What is Professional Indemnity Insurance? The complete guide
As a professional, it’s difficult to imagine any of your clients being so unhappy with the service you provide that they’re prepared to sue you for damages.
But in today’s ‘no win, no fee’ culture you must be prepared to deal with the fact that this could become a reality.
You share your highly-specialised knowledge, advice and skills with your clients, so you need to protect yourself and your business in case you need to pay to correct a mistake. Even if you're not in the wrong, you'll still need to cover the costs of defending yourself if the case goes to court.
The type of policy you need to protect your business in the event of a reputation-damaging dispute with a client is professional indemnity insurance, also known as PI.
Offering the service that you provide can come with risks, but you can help to mitigate these by having the right insurance in place.
Professional indemnity insurance is like a parachute for your business. You wouldn’t dream of jumping out of an aeroplane without the security of knowing that you have a parachute strapped to your back, would you?
Then why would you risk damaging your reputation and losing your business by not having the right level of insurance in place?
This type of insurance is designed to give you the confidence when offering clients the service you provide. If a client accuses you of giving them inadequate or inaccurate advice, you’ll have the peace of mind that the cost of your legal defence, as well as any compensation, will be covered.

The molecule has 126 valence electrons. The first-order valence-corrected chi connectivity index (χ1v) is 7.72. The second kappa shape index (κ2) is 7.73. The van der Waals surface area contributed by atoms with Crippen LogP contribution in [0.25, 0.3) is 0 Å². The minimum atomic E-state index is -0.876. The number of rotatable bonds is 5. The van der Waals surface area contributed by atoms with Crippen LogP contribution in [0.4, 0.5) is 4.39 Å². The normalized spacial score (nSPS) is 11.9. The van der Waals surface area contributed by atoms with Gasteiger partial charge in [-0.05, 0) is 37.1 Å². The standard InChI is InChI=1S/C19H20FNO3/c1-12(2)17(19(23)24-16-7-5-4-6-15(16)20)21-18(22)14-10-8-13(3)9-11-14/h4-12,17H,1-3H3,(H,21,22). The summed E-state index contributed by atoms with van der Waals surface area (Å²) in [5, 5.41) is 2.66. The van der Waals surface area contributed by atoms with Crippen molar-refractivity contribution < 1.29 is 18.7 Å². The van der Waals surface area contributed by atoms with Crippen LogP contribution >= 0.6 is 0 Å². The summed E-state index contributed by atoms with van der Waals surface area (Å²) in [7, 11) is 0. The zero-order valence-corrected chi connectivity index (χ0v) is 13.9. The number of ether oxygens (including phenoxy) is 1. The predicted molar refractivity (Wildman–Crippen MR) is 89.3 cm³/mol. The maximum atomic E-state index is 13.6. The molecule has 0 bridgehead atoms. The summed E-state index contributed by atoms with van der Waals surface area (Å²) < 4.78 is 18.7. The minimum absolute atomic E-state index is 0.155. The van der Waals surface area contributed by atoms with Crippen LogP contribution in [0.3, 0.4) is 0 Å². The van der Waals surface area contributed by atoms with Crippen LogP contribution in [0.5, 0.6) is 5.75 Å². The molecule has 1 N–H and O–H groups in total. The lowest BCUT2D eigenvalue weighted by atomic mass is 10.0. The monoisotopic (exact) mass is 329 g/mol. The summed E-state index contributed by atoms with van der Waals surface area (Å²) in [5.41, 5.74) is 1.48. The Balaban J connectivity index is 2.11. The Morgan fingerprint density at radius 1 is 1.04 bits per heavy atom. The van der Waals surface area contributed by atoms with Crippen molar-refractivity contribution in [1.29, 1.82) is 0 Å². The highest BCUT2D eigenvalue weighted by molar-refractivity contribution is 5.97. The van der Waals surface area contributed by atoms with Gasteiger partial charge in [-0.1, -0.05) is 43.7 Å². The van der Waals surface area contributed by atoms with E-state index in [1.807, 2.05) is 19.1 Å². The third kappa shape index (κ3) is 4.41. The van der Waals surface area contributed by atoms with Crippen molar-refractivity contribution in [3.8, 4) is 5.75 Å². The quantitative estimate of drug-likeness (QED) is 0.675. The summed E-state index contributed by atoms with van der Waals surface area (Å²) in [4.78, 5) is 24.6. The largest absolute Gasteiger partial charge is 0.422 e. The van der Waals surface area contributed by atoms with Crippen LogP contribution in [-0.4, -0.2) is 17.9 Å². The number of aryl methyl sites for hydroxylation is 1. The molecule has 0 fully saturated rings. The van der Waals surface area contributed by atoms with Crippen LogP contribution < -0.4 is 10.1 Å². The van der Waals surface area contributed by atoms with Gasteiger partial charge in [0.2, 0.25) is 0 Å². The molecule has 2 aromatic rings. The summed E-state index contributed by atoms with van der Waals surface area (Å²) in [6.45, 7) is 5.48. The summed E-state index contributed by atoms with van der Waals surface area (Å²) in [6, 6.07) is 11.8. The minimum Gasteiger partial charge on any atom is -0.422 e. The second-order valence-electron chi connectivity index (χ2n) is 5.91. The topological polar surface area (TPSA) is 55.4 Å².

You may also hear professional indemnity insurance referred to as errors and omissions insurance. It's essentially the same cover, just with a different name. This type of liability insurance tends to be called professional indemnity in the UK and errors and omissions in the US.
Whatever you want to call it, protecting yourself with the necessary insurance is highly recommended. The alternative could see you and your business freefalling to the ground without the ability to get back up again.
Unfortunately, when an oversight is made in your line of work, it's not as easy as hitting the backspace button to rectify the error. When you're providing advice to your clients, an inaccuracy as seemingly inconsequential as a spelling mistake or a miscalculation can result in them losing money or confidential data.
Here are some of the risks that the insurance can cover:
Protection against negligence is at the core of a professional indemnity insurance policy. This is because no matter how careful you are, or how robust your processes are, mistakes still can and do happen. So, if you're working for a client and an error is made, or you fail to do something, then you're deemed to have been negligent.
Infringement of intellectual property
Just because images are available on the internet, it doesn't mean that you can use them. The same goes for slogans, logos or designs. In fact, intentional, or accidental, use of someone else’s intellectual property without their permission is a breach of copyright law.
Loss of data